Bowers & Wilkins Zeppelin Wireless. Black – Ex-Demo
Linn Selekt DSM Katalyst (pre -amp) – 2 months old
Matrix Audio X SPDIF 2
Matrix Audio Quattro II
DEAL OF THE DAY
Chord Hugo 2 – Black – 3 months old A1 condition
2014 Midwest Audiofest Tent Sale & Vintage Audio Swap
Gato Audio DIA-250 Integrated Amplifier with DAC Review
- Digital Source: FLAC files via Squeezebox and USB input
- Analogue Source: Acoustic Solid 111, Audio Note Arm 1 and Benz Glider
- Phono Stage: Puresound T10 step up transformer and Puresound P10 phono amp.
- Speakers: Triangle Antal ESw and Acoustic Energy 305
The truth is I’ve been struggling to write this review, the problem is not that I don’t like it, or that I want to phrase any of it’s short comings carefully; no, the problem is that I am struggling to put into words the unique sound this amp produces. I don’t say “unique” lightly. And I don’t say it in a negative way either. I’ve heard a lot of amps since we started reviewing kit, the ones I liked you can read about here, the one’s I didn’t like were returned un-reviewed. But it’s fair to say that of the ones I liked it would often be hard to pick them blind. Certainly there are differences, but an identifiable character? Not often. However where the Gato is concerned I think I could take a double blind test with this and I reckon I could pick it from the crowd. Let me (try to) explain why…
First things first, the amp is a class D unit, with twin precision switching MOSFETs and discrete power supplies for each stage. For analogue signals there are 2 line level inputs and a balanced input. On the digital front you have USB (which allows streaming direct from an Apple iPod), Optical and RCA to choose from. Oh and you have 250Watts on tap into an 8ohm load , which is sufficient to say the least!
The gorgeous aluminium chassis comes with a choice of tops (all in piano gloss finishes) wood, black and white. It is sexy! Properly hot in fact. The quality of everything from the packaging to the wonderful clear display is absolutely first class. Attention to detail is obviously a high priority for the Danish manufacturer. It shows in every department, even the remote control is a well laid out aluminium lozenge of tactile quality. At £2690.00, with a high quality up-sampling DAC built in it already represents huge value even before we get to it’s real strength, the sound quality!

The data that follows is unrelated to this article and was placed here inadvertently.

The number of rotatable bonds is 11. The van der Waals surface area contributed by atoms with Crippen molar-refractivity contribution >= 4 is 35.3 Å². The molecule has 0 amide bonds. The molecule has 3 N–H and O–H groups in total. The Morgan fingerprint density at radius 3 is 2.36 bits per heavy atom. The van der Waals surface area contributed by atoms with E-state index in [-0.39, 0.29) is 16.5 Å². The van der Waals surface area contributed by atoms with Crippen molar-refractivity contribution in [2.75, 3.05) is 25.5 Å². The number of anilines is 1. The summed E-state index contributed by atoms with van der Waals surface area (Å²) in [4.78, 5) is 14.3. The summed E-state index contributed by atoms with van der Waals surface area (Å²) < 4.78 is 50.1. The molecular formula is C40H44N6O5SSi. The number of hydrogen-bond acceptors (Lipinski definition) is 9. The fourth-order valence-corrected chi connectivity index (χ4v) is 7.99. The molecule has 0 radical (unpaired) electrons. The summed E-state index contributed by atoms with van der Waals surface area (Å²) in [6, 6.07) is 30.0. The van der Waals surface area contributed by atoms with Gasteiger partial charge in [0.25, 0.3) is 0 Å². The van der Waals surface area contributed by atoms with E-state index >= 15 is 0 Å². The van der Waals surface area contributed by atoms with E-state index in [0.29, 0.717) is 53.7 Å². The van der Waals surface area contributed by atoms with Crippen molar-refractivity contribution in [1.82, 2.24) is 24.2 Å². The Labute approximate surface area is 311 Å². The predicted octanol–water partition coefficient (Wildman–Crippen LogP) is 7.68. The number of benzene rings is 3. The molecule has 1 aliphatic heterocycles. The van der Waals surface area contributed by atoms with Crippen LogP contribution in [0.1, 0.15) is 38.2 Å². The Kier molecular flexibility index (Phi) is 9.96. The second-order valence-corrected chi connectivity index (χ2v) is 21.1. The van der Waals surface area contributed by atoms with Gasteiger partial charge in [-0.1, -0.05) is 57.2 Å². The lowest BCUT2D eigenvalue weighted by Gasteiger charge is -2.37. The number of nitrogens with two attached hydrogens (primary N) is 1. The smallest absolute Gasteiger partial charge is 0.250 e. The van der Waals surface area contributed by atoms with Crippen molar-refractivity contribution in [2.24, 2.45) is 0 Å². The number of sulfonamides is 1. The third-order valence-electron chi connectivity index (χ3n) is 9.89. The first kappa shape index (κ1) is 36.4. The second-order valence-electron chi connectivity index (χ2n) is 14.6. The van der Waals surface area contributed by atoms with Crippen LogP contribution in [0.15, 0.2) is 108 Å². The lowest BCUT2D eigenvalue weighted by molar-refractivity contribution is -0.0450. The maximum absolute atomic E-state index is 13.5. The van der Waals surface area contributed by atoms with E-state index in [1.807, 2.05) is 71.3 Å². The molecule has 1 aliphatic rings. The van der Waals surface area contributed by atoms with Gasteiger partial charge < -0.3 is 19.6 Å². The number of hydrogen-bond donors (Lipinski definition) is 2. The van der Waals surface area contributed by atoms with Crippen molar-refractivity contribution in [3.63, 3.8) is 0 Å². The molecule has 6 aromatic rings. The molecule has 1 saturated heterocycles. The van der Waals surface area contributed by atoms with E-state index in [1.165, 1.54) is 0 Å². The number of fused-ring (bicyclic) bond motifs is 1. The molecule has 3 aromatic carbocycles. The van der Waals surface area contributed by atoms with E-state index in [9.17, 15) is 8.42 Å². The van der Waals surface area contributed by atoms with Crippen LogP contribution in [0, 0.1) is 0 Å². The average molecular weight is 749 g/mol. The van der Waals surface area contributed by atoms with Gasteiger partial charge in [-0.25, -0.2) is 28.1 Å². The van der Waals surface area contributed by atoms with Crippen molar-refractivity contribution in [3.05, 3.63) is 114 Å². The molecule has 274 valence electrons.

That sound quality I am struggling to put into words is subtle, not something that detracts from the music, in fact it enhances it. The best I can do is to say it puts me in mind of the fluid nature of the T1000 from Terminator 2. It’s as if every note is coated in silicone, the music slides out of the speakers and slips into your ears. Each note or sound is individually parcelled in slippery goodness. Some would say the Gato is smooth but that would be an understatement. The very excellent Sonneteer Orton is smooth (among other good things), but this takes smoothness to another level. It’s not class D it’s class Teflon.
It is also silent, of course being class D helps in this area, there is real silence and space between notes. And unlike other class D amps I’ve heard it doesn’t trip over itself with complex pieces. Stevie Ray Vaughan’s Scuttle Buttin often sorts the men from the boys in this department, but streaming a flac into the RCA input left no note undefined. And unlike most class D amps I’ve heard there isn’t the usual dryness to the sound. There’s a touch of warmth here, it’s a full bodied sound without sacrificing detail. I wouldn’t call it clinical, but it has revealed a few new layers in some very familiar recordings – detail is not lacking in any way.
Of course there has to be a down-side. But I’ve really struggled to find it. There is perhaps a touch of leanness in some voices, but only really compared to my valve amps and really I hesitate to mention it as this is by far the most rounded and natural sounding Class D amp I’ve heard.
The Gato delivers a broad and high sound-stage too. Images are well defined and I really felt I could tell where Neil Diamond was sitting when the great timbre of his voice singing Oh Mary was revealed.
Bass is well defined and controlled, no bloom, I’ve heard deeper octaves from certain tracks, but actually only with amps that were perhaps compromised or held back by slightly blown bass. Orbital’s Dwr Budr plumbs depths few other tracks dare tread and I certainly didn’t feel short changed with the Gato powering my Triangle Antals or my Acoustic Energy 305s.
Could I live with one? H000 yes! Do I want one? Hell yes! As a reviewer I really need a pre-power set up so that I can review pre amps and power amps individually in a familiar system. If it weren’t for that I’d be contacting Steve at Audio Emotion to do a deal. It’s hugely practical, has huge WAF (Wife acceptance factor), has power enough to drive almost any transducer and sounds utterly stunning. This is an uncommonly good bit of kit. Some companies are destined to succeed, even in this tough climate for HiFi. Gato has to be one such company.
What another glowing review? Unavoidable in this instance chaps, it’s too good. I really don’t want to send it back. So much so I’ve asked Steve to send it back to me so that some friends can hear it when they come down in a couple of weeks.
Discuss the review here.
It certainly felt like we were in the presence of star wars technology yesterday (May …